Most media coverage surrounding the government shutdown’s impact on aviation has focused on air traffic control and what if any further suffering airline passengers might expect at the nation’s airports. But air traffic controllers are considered essential government employees, which conceals the real consequences for the aviation industry, particularly in Alaska.
With more than 15,000 full-time employees of the Federal Aviation Administration (FAA) furloughed, (80 of them in Alaska where only 3 are now working), the shutdown is seriously impacting the nation’s most aviation-dependent state. All of the operations and maintenance inspectors – FAA employees individually assigned to every single commuter and air taxi operator in the U.S. – are at home. FAA testing centers and aircraft registration offices are closed for business.
Many of the less visible duties the FAA fulfills everyday are unknown to the flying public but nevertheless critical to flight safety, not to mention the air taxis, charters and commuter airlines which form the backbone of Alaska’s multibillion dollar aviation industry.
Era Alaska, one of Alaska’s biggest regional air carriers, was in the midst of replacing an aircraft scheduled to leave this month when the shutdown occurred.
“The new aircraft will have to be certified by the FAA prior to putting it on the flight line,” Steve Smith, Era’s director of sales and marketing, said Wednesday. “This could potentially impact our schedule and the number of flights we can operate.”
Other difficulties could arise for the airline, which services Kenai, Homer, Kodiak, Valdez, Cordova, Bethel, Fairbanks, Aniak, Galena and several other Alaska communities, if the furloughs stretch into November, a distinct possibility according to some in the Alaska congressional delegation.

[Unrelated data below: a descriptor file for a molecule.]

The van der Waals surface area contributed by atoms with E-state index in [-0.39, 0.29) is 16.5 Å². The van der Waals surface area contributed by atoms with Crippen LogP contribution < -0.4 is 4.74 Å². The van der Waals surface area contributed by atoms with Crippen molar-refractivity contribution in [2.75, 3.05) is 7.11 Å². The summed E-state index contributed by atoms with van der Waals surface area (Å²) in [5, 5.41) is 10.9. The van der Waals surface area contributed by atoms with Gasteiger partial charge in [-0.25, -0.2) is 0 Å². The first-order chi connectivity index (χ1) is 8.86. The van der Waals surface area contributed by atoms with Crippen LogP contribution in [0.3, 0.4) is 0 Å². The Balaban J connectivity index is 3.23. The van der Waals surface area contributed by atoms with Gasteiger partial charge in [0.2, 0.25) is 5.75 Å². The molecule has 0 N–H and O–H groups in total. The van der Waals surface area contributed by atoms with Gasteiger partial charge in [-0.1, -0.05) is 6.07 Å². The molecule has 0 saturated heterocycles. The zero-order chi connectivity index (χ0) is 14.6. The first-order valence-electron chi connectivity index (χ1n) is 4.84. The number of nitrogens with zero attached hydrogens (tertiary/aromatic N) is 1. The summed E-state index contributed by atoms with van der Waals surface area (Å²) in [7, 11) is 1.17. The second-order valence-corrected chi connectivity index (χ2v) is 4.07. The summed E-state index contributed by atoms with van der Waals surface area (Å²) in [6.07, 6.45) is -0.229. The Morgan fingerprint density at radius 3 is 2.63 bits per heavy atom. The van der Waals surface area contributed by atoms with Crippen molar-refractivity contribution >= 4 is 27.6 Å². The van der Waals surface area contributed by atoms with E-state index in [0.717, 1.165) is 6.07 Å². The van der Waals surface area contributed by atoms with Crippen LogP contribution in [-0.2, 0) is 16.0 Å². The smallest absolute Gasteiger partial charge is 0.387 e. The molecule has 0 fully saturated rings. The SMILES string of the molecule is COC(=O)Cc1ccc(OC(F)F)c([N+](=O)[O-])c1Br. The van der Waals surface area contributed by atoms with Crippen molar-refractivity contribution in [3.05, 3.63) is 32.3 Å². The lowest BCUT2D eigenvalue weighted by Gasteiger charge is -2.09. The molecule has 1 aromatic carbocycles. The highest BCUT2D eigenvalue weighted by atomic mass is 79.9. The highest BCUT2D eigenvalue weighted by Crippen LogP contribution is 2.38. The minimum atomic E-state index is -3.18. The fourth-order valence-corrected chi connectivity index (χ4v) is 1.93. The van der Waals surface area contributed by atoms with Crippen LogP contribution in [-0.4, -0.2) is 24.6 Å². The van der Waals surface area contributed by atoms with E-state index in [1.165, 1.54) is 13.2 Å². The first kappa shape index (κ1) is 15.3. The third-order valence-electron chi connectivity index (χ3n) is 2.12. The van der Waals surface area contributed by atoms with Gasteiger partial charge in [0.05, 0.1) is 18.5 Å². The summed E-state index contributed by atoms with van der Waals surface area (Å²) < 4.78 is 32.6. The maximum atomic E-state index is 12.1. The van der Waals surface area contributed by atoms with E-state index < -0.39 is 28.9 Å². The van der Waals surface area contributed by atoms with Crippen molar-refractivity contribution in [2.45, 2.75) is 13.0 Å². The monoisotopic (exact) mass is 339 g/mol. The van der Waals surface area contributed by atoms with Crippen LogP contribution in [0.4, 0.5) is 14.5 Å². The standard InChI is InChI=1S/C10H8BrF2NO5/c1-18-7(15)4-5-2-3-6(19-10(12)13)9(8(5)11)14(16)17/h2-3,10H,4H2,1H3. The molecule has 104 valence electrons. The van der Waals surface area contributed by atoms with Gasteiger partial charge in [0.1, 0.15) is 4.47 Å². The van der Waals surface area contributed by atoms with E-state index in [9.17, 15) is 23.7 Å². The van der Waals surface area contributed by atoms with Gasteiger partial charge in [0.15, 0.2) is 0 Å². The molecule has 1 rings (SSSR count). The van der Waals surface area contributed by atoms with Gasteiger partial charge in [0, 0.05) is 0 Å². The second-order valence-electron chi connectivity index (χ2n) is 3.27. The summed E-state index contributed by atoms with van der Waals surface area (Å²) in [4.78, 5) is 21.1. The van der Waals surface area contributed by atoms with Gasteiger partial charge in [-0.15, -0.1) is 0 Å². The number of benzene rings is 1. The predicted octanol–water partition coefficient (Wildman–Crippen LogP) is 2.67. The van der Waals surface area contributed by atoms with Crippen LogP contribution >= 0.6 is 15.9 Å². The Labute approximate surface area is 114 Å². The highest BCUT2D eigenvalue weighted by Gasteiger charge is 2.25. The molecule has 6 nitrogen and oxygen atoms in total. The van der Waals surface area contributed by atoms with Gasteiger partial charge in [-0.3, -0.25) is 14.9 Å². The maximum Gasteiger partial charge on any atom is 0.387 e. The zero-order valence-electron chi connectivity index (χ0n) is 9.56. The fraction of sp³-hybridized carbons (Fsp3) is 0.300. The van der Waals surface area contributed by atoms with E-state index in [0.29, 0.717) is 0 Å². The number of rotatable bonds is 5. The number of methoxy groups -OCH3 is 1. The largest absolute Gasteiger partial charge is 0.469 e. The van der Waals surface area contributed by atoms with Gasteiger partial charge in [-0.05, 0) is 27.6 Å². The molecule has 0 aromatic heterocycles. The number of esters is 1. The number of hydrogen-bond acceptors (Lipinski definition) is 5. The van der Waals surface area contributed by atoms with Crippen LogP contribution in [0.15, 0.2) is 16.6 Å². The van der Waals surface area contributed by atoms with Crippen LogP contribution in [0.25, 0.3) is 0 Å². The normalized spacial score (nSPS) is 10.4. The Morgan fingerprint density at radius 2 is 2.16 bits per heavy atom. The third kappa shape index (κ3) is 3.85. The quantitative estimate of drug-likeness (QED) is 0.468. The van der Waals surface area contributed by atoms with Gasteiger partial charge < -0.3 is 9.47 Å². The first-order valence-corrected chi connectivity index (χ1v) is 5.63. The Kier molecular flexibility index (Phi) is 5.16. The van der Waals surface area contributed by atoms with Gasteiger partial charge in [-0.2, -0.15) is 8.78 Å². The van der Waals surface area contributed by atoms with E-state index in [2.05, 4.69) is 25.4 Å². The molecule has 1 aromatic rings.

Warbelow's Air Ventures is holding some minor paperwork now for required signatures, but Director of Operations Darren Young posed a more significant question concerning the Office of Aircraft Registry. In 2010 the FAA embarked on a huge program to re-register the more than 350,000 civil aircraft in the U.S. in order to complete a more accurate database of the nation’s air fleet.
Warbelow’s operates aircraft that have not yet received their new registrations.
“Those aircraft will be grounded if this drags into next month,” Young said. It’s a situation that would likely not be uncommon across the state.
Then there are the hundreds of Alaskans in training for flight and maintenance careers in the aviation industry. Without the FAA, written exams can not be administered. And while that’s not posing an immediate problem it could affect the bottom line for students in the not-too-distant future.
Prior to taking any practical exam, the “knowledge tests” in written form must be submitted and passed. If the shutdown ends up being prolonged, FAA backlogs could delay accreditation and workforce eligibility for students at the Bethel Yuut Yaqungviat flight school as well as at the University of Alaska aviation programs in Anchorage and Fairbanks.
Adam White with the Alaska Airmen’s Association is acutely aware of the bigger picture and how long-term projects involving government employees will be delayed in Alaska. The AAA, along with other statewide groups and agencies like the Alaska Air Carriers Association, have been working with federal regulators at the FAA and National Transportation Safety Board (NTSB) on proposed changes to radio frequencies for the heavily trafficked skies over the Mat-Su Borough. A critical meeting to address this and other safety issues, years in the making, was canceled this week due to the shutdown.
“The longer the shutdown continues the longer it will take to get back to business as usual,” Smith said. “One major concern we have is that certain project timelines might be slipping which could put construction projects and safety improvements years behind schedule,” projects that already are hamstrung by Alaska’s short construction season.
Every FAA-required document a pilot, mechanic or operator uses can only be altered or amended with the agency’s approval. This includes all load manifests, manuals and the company’s Operations Specifications. Changes to instrument procedures, repairs to navigational aids and processing of airworthiness directives are all on hold.
Even passenger briefing cards are subject to FAA approval and cannot be updated without the agency’s OK. The relationship between those who fly and work in aviation, and those who oversee and enforce national aviation safety standards, may at times be strained. Yet it’s critical to the Alaska economy and, if the shutdown endures, its importance to the U.S. economy will soon be felt by the broader public.
Contact Colleen Mondor at colleen(at)alaskadispatch.com